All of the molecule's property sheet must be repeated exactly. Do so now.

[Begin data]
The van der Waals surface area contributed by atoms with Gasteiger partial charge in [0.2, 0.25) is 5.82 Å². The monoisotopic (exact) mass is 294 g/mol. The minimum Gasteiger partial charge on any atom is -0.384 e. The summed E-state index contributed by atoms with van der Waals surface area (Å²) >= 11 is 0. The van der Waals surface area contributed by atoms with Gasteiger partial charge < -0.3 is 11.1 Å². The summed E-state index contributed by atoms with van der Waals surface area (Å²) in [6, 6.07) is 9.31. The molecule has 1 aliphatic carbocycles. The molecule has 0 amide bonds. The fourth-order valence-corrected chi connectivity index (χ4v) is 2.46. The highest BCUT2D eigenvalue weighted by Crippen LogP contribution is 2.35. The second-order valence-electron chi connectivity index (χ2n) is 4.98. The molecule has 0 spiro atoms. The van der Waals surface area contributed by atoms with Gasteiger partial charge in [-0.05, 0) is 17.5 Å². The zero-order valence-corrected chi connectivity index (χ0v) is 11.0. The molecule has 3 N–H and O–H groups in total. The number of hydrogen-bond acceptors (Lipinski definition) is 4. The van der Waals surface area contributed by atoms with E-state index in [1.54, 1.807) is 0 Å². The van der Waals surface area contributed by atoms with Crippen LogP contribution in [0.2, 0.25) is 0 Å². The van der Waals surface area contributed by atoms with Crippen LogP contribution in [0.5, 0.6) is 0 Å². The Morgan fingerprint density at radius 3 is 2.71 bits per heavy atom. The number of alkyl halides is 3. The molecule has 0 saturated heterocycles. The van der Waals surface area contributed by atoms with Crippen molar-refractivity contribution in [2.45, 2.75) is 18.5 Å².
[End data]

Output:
The van der Waals surface area contributed by atoms with Gasteiger partial charge in [0.2, 0.25) is 5.82 Å². The monoisotopic (exact) mass is 294 g/mol. The minimum Gasteiger partial charge on any atom is -0.384 e. The summed E-state index contributed by atoms with van der Waals surface area (Å²) >= 11 is 0. The van der Waals surface area contributed by atoms with Gasteiger partial charge < -0.3 is 11.1 Å². The summed E-state index contributed by atoms with van der Waals surface area (Å²) in [6, 6.07) is 9.31. The molecule has 1 aliphatic carbocycles. The molecule has 0 amide bonds. The fourth-order valence-corrected chi connectivity index (χ4v) is 2.46. The highest BCUT2D eigenvalue weighted by Crippen LogP contribution is 2.35. The second-order valence-electron chi connectivity index (χ2n) is 4.98. The molecule has 0 spiro atoms. The van der Waals surface area contributed by atoms with Gasteiger partial charge in [-0.05, 0) is 17.5 Å². The zero-order valence-corrected chi connectivity index (χ0v) is 11.0. The molecule has 3 N–H and O–H groups in total. The number of hydrogen-bond acceptors (Lipinski definition) is 4. The van der Waals surface area contributed by atoms with E-state index in [1.54, 1.807) is 0 Å². The van der Waals surface area contributed by atoms with Crippen LogP contribution in [0.2, 0.25) is 0 Å². The van der Waals surface area contributed by atoms with Crippen LogP contribution in [0.5, 0.6) is 0 Å². The Morgan fingerprint density at radius 3 is 2.71 bits per heavy atom. The number of alkyl halides is 3. The molecule has 0 saturated heterocycles. The van der Waals surface area contributed by atoms with Crippen molar-refractivity contribution in [2.45, 2.75) is 18.5 Å².